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Modern Solution - An investigation has begun in the United States into toxic lead cables abandoned by telecom operators

The US Environmental Protection Agency (EPA) is investigating old lead-sheathed cables owned by telecom operators. These cables were already recognized as unsafe in the middle of the last century, but operators still have not gotten rid of them, reports The Wall Street Journal.

Last year, the WSJ conducted its own investigation, as a result of which AT&T, Verizon and other telecom operators were charged with lead contamination of water and soil. The EPA later confirmed that lead levels exceeded safe levels by taking samples from more than 100 cable locations in three states.

EPA experts collected samples from the banks of the Mississippi River in Louisiana, the Detroit River in Michigan, the Willamette River in Oregon and the Passaic River in New Jersey. All 130 samples turned out to be toxic. The EPA intends to take additional samples to make sure the cables were the source of the lead.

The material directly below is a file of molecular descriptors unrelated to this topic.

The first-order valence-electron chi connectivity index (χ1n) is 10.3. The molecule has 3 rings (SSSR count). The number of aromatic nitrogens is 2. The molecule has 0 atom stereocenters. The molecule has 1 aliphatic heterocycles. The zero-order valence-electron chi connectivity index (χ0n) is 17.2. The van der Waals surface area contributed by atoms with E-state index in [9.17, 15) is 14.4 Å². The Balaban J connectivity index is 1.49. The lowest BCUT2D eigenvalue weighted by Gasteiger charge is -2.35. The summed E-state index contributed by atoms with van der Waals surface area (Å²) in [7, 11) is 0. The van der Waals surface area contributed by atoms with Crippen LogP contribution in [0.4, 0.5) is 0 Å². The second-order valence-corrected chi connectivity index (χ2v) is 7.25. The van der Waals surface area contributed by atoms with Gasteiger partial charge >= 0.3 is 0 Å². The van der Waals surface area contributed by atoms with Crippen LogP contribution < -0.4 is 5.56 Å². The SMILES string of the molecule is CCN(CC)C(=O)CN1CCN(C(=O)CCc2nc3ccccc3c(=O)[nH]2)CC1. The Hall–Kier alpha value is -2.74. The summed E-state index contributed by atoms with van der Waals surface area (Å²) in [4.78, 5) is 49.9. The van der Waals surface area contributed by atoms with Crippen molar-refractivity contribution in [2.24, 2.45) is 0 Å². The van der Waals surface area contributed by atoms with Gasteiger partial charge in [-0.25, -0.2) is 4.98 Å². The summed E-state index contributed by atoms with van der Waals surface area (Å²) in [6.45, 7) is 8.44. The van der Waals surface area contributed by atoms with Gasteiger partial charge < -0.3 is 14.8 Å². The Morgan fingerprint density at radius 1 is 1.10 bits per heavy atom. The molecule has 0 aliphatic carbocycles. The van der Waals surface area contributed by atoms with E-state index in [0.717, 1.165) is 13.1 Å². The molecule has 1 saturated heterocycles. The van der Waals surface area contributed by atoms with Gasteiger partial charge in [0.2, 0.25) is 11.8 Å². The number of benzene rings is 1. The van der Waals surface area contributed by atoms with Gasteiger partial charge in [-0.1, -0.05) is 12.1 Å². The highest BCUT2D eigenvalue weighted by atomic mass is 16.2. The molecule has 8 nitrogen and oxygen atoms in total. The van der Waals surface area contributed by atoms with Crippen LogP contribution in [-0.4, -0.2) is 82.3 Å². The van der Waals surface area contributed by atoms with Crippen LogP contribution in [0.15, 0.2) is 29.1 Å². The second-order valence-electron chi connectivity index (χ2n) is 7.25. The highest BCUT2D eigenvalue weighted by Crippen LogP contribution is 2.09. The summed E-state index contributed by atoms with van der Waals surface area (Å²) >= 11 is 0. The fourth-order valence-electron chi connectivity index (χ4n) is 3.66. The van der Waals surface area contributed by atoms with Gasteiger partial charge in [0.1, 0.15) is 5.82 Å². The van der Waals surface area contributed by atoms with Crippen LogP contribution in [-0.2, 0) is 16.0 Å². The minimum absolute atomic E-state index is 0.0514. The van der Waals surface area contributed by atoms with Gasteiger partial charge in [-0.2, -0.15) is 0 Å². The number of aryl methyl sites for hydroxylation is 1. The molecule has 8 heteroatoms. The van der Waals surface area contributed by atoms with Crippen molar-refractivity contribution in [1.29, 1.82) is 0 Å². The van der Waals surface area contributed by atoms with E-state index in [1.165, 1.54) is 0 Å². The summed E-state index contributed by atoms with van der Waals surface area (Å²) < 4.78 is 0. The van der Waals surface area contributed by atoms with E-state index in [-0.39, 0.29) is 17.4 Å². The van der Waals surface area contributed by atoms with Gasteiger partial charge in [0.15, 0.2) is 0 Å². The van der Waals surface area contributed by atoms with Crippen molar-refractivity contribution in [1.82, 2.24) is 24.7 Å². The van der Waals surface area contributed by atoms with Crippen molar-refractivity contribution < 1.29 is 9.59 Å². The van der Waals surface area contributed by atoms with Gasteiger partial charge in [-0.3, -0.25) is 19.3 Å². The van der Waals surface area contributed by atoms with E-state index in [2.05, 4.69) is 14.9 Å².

Two US telecom operators, Verizon and AT&T, said they intend to cooperate with the EPA's investigation. At the same time, they argue that old cables do not pose a risk to public health and are not a major source of lead emissions.

As the WSJ states, today more than 2,000 lead-sheathed cables pollute the environment. Although U.S. cell phone carriers haven't used such cables since 1964, they typically stay in place even when fiber optics are laid nearby. Their disposal can cost operators enormous amounts of money.

Modern Solution - An investigation has begun in the United States into toxic lead cables abandoned by telecom operators